Chill The Fox Out!

F/6.3, 1/40, ISO 500.

Red Fox

Why did the man lose his job at the orange juice factory?

He couldn’t concentrate!

Interesting Fact: In winter, foxes meet to mate. The vixen (female) typically gives birth to a litter of 2 to 12 pups. At birth, red foxes are actually brown or gray. A new red coat usually grows in by the end of the first month, but some red foxes are golden, reddish-brown, silver, or even black. Both parents care for their young through the summer before they are able to strike out on their own in the fall. ( https://www.nationalgeographic.com/animals/mammals/r/red-fox/ )

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I’m Not Mean. You’re Just A Sissy!

F/7.1, 1/200, ISO 250.

Eastern Cottontail Rabbit

What do rabbits say before they eat?

Lettuce pray.

Interesting Fact: Females give birth in shallow ground nests, to young so helpless that perhaps only 15 percent survive their first year. Fortunately, rabbits breed three or four times every year and produce three to eight young each time.  ( https://www.nationalgeographic.com/animals/mammals/e/eastern-cottontail-rabbit/ )

Oh For Fox Sake!

F/10.0, 1/400, ISO 500.

Red Fox

A chicken and an egg are having sex.

The chicken rolls off the egg and says, “I guess that answers that question.”

Interesting Fact: Foxes also signal each other by making scent posts—urinating on trees or rocks to announce their presence. ( https://www.nationalgeographic.com/animals/mammals/r/red-fox/ )

If You Want To Go Running With Me, You’d Better Be Prepared To Walk A Lot.

F/6.3, 1/80, ISO 400.

Opossums

A 3 years old boy sits near a pregnant woman.

Boy: Why do you look so fat?

Pregnant woman: I have a baby inside me.

Boy: Is it a good baby?

Pregnant woman: Yes, it is a very good baby.

Boy: Then why did you eat it?!

Interesting Fact:  These animals are most famous for “playing possum.” When threatened by dogs, foxes, or bobcats, opossums sometimes flop onto their sides and lie on the ground with their eyes closed or staring fixedly into space. They extend their tongues and generally appear to be dead. This ploy may put a predator off its guard and allow the opossum an opportunity to make its escape. ( https://www.nationalgeographic.com/animals/mammals/group/opossums/ )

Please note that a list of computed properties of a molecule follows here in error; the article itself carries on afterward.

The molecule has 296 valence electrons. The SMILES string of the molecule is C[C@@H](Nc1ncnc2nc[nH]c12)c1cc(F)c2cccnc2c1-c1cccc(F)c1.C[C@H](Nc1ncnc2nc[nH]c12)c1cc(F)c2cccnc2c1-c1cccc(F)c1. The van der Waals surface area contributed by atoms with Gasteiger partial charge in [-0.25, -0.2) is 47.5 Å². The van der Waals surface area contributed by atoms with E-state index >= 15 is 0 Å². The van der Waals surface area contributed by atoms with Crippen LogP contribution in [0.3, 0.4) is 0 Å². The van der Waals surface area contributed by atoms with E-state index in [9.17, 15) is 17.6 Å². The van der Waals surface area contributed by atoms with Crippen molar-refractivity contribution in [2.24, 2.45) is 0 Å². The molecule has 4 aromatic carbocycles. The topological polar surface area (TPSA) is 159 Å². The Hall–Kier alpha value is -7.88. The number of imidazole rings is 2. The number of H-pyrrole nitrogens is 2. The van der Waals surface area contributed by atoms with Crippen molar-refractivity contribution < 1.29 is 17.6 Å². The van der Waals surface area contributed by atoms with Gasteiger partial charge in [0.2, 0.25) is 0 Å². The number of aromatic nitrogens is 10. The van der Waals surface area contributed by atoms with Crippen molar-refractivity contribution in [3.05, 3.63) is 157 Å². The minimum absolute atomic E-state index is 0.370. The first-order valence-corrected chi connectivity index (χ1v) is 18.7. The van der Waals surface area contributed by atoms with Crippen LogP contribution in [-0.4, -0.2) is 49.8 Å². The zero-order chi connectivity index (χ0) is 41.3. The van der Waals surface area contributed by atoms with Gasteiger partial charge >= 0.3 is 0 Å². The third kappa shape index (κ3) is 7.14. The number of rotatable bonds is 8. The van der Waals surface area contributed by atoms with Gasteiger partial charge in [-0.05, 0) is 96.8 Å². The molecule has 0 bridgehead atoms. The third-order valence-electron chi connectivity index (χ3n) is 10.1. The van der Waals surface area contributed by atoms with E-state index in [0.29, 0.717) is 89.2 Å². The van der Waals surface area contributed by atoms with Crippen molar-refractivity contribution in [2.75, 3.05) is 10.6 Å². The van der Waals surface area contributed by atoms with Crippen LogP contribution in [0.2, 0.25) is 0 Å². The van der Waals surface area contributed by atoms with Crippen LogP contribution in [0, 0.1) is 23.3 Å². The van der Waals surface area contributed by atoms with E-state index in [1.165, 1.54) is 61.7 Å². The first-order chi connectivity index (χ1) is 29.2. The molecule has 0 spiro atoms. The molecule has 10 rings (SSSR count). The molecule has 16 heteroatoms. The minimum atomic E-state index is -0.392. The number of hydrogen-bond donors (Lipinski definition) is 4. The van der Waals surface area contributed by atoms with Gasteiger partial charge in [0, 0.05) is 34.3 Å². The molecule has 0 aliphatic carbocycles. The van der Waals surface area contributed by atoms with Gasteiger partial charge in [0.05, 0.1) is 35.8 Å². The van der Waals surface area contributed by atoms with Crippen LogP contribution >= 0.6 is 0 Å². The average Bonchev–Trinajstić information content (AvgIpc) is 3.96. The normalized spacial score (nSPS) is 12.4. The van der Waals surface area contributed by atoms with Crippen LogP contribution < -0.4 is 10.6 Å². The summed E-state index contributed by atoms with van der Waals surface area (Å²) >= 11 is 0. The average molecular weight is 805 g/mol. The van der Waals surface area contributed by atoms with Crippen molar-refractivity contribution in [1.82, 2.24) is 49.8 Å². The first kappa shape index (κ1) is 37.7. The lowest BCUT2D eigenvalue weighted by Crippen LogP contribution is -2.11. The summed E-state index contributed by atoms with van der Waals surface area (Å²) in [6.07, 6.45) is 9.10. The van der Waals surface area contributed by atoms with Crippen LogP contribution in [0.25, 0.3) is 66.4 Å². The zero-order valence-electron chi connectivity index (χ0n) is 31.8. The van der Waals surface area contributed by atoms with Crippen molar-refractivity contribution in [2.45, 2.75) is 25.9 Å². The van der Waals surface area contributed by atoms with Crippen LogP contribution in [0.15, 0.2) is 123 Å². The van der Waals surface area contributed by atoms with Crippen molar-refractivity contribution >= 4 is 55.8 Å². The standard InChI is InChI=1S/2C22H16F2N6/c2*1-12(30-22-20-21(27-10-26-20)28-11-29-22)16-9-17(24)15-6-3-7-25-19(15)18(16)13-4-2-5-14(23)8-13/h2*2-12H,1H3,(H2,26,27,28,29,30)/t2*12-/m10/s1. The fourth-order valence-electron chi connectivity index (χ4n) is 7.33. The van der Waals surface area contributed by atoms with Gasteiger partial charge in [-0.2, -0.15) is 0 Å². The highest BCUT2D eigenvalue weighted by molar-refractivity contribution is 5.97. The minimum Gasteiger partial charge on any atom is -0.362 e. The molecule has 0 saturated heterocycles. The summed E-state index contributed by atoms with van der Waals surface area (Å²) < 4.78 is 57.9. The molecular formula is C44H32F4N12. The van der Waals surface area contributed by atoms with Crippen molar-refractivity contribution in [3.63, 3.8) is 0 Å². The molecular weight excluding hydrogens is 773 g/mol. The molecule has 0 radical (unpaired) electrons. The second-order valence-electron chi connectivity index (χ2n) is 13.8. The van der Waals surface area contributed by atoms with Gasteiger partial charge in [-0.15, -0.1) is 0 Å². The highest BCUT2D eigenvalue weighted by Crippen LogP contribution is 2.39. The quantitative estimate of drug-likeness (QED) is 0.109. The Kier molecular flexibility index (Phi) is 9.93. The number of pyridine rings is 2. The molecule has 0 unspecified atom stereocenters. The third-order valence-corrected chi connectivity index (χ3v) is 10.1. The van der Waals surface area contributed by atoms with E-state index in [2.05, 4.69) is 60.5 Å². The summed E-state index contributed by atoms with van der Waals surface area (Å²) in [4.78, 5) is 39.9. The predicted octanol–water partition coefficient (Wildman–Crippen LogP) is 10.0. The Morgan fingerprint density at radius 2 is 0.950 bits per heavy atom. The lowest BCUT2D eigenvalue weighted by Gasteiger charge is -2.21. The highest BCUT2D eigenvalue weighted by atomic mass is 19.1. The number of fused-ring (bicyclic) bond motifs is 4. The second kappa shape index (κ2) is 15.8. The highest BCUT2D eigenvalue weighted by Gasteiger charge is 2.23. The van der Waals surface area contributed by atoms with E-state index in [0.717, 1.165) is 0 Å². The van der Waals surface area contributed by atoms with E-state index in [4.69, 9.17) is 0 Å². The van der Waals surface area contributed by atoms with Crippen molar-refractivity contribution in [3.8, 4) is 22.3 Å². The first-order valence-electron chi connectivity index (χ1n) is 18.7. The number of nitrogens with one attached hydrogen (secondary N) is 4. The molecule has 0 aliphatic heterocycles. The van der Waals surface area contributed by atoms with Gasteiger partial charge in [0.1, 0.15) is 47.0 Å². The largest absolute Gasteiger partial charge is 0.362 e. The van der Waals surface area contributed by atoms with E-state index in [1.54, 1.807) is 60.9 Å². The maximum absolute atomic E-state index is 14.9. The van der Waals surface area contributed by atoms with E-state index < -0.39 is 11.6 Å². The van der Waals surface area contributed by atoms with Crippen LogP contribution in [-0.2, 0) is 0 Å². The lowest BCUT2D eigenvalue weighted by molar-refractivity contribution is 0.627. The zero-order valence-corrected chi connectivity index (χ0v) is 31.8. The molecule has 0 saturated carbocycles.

Fox News!

F/10.0, 1/400, ISO 500.

Red Fox

What does a skeleton order at a restaurant?

Spare ribs!

Interesting Fact: Like a cat’s, the fox’s thick tail aids its balance, but it has other uses as well. A fox uses its tail (or “brush”) as a warm cover in cold weather and as a signal flag to communicate with other foxes. ( http://www.nationalgeographic.com/animals/mammals/r/red-fox/ )

What Does The Fox Say?

F/6.0, 1/30, ISO 400.

Red Fox

What do you call a fox with a carrot in each ear?

Anything you want as he can’t hear you!

Interesting Fact: Red foxes are solitary hunters who feed on rodents, rabbits, birds, and other small game—but their diet can be as flexible as their home habitat. Foxes will eat fruit and vegetables, fish, frogs, and even worms. If living among humans, foxes will opportunistically dine on garbage and pet food. ( http://www.nationalgeographic.com/animals/mammals/r/red-fox/ )

You Are What You Eat! …Nuts

F/6.3, 1/200, ISO 320.

Eastern Gray Squirrel

Why don’t squirrels wear skinny jeans?

Because their nuts won’t fit.

Interesting Fact: Eastern gray squirrels have an excellent sense of smell, which they use to help locate food that they’ve hidden away. They can also pick up information about their fellow squirrels by smelling them.  ( http://kids.nationalgeographic.com/animals/eastern-gray-squirrel )

 

Fast and Furry-ous!

F/7.1, 1/200, ISO 250.

Chipmunk

Why was the chipmunk late for work?

Traffic was NUTS.

Interesting Fact: Depending on species, chipmunks can be gray to reddish-brown in color with contrasting dark and light stripes on the sides of their face and across their back and tail. They range in size from the least chipmunk, which, at 7.2 to 8.5 inches and 1.1 to 1.8 ounces, is the smallest chipmunk, to the eastern chipmunk, which grows up to 11 inches and weighs as much as 4.4 ounces. ( http://www.nationalgeographic.com/animals/mammals/group/chipmunks/ )

 

 

 

 

I See What You Did There!

White-Tailed Deer 2

F/8.0, 1/250, ISO 250.

White-Tailed Deer

Teacher: Who answers my next question, can go home.
One boy throws his bag out the window.
Teacher: Who just threw that?
Boy: Me and I’m going home now.

Interesting Fact: In the wild, white-tails, particularly the young, are preyed upon by bobcats, mountain lions, and coyotes. They use speed and agility to outrun predators, sprinting up to 30 miles (48 kilometers) per hour and leaping as high as 10 feet (3 meters) and as far as 30 feet (9 meters) in a single bound. ( http://animals.nationalgeographic.com/animals/mammals/white-tailed-deer/ )